The B20 Hub was launched in 2013, following a mandate from the B20 group of business leaders for the Basel Institute to develop and maintain this hub in collaboration with our institutional partners.
All resources are freely accessible and a helpdesk function is available for users to ask specific questions.
Download a flyer about the B20 Collective Action Hub.
- What is the Basel Institute's track record in Collective Action?
The Basel Institute has pioneered the Collective Action approach to combat corruption since 2003, often in partnership with like-minded organisations such as Siemens through the Siemens Integrity Initiative, Transparency International, the World Economic Forum, OECD and others.
Our work with Transparency International (and other stakeholders) involved the joint initiation of two of the early examples of international anti-corruption Collective Action, and which are still today among the most successful: the WEF Partnering Against Corruption Initiative (PACI) and the Wolfsberg Group.
We have been a key player in creating numerous initiatives in sectors including aerospace and defence, logistics, pharmaceuticals, art trade, energy and power technology. This work earned international recognition in 2013 when the Basel Institute was selected to establish the B20 Collective Action Hub in partnership (at that time) with the UN Global Compact. Since then, the Basel Institute has:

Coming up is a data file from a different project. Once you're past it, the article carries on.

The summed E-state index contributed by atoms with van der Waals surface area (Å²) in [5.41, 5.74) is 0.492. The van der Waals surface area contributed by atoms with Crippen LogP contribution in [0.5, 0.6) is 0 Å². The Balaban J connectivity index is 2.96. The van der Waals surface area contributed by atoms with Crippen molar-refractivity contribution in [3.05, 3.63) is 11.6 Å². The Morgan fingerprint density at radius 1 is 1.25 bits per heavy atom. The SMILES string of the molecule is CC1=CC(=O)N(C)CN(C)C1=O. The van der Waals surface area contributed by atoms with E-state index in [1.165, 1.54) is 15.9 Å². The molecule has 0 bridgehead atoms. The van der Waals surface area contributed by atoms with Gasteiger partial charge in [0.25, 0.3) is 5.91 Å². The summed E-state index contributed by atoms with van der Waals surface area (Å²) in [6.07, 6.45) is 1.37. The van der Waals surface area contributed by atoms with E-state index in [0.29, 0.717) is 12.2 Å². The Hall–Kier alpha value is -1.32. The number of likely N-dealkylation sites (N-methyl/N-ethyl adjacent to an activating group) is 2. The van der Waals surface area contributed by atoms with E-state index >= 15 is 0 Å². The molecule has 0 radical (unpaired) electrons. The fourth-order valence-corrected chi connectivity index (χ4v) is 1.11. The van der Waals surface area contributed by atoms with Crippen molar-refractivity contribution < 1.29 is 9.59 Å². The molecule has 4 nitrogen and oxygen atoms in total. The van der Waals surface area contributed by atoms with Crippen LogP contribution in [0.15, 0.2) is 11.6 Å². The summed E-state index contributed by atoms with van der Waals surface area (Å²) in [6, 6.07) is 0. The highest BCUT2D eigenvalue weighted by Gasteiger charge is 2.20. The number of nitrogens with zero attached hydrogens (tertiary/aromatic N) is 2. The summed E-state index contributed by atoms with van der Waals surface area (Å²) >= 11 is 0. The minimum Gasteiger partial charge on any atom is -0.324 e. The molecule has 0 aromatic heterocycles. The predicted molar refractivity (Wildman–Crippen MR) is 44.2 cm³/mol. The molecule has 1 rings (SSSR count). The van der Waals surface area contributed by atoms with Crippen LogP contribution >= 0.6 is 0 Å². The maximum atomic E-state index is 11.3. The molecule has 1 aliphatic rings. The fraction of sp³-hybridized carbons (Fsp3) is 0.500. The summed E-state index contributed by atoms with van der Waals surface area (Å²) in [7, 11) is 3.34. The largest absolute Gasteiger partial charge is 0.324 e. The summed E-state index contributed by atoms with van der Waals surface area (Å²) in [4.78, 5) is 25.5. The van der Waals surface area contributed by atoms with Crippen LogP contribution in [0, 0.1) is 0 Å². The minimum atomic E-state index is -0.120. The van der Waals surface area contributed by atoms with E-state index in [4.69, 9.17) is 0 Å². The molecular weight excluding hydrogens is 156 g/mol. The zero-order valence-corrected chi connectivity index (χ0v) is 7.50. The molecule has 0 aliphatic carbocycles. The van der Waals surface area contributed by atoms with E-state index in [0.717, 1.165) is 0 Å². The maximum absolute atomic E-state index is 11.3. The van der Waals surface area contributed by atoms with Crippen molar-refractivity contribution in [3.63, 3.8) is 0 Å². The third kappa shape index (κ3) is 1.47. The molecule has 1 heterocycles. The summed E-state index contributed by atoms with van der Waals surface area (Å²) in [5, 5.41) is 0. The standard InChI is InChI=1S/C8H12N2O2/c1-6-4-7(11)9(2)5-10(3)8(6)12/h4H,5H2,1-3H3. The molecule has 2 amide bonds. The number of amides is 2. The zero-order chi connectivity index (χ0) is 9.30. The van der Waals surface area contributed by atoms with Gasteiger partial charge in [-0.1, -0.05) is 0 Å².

- Acted as an advisor to a wide range of private sector, non-governmental and government actors interested in establishing initiatives, such as the Metals Technology Initiative.
- Provided advice and support to organisations and initiatives engaged in Collective Action in multiple countries, such as the Maritime Anti-Corruption Network (MACN), Alliance for Integrity and Banknote Ethics Initiative
- Acted as Integrity Monitor for the Global Fund to Fight Aids, Tuberculosis and Malaria.
- Hosted knowledge-sharing workshops for practitioners of Collective Action.
- Played a pioneering role together with the OECD in the promotion of the High Level Reporting Mechanism (HLRM), a novel approach to corruption prevention in high-value procurement processes.
- Conducted applied research and published papers on Collective Action concepts and tools.
- Created comprehensive online resources on Integrity Pacts for clean procurement and local certification initiatives to ease due diligence for SMEs and their customers.
- Explored synergies in human rights and anti-corruption compliance through a series of private-sector roundtables.
- Organised widely acclaimed international conferences on anti-corruption Collective Action, alongside other peer learning events.
- Promoted the endorsement and adoption of Collective Action in high-level international forums and among standard-setters, resulting in the endorsement of Collective Action by the World Customs Organization, the B20 Integrity and Compliance Taskforce, and the Special Session of the UN General Assembly against Corruption (UNGASS) among others.
- How is the Basel Institute's Collective Action work funded?
Our current and past projects have received funding from a range of private and public institutions such as the Siemens Integrity Initiative, the KBA NotaSys Fund, the UK Foreign, Commonwealth and Development Office (FCDO, formerly DFID), the Global Fund to Fight Malaria, TB and AIDS, and directly from some companies engaged in Collective Action initiatives.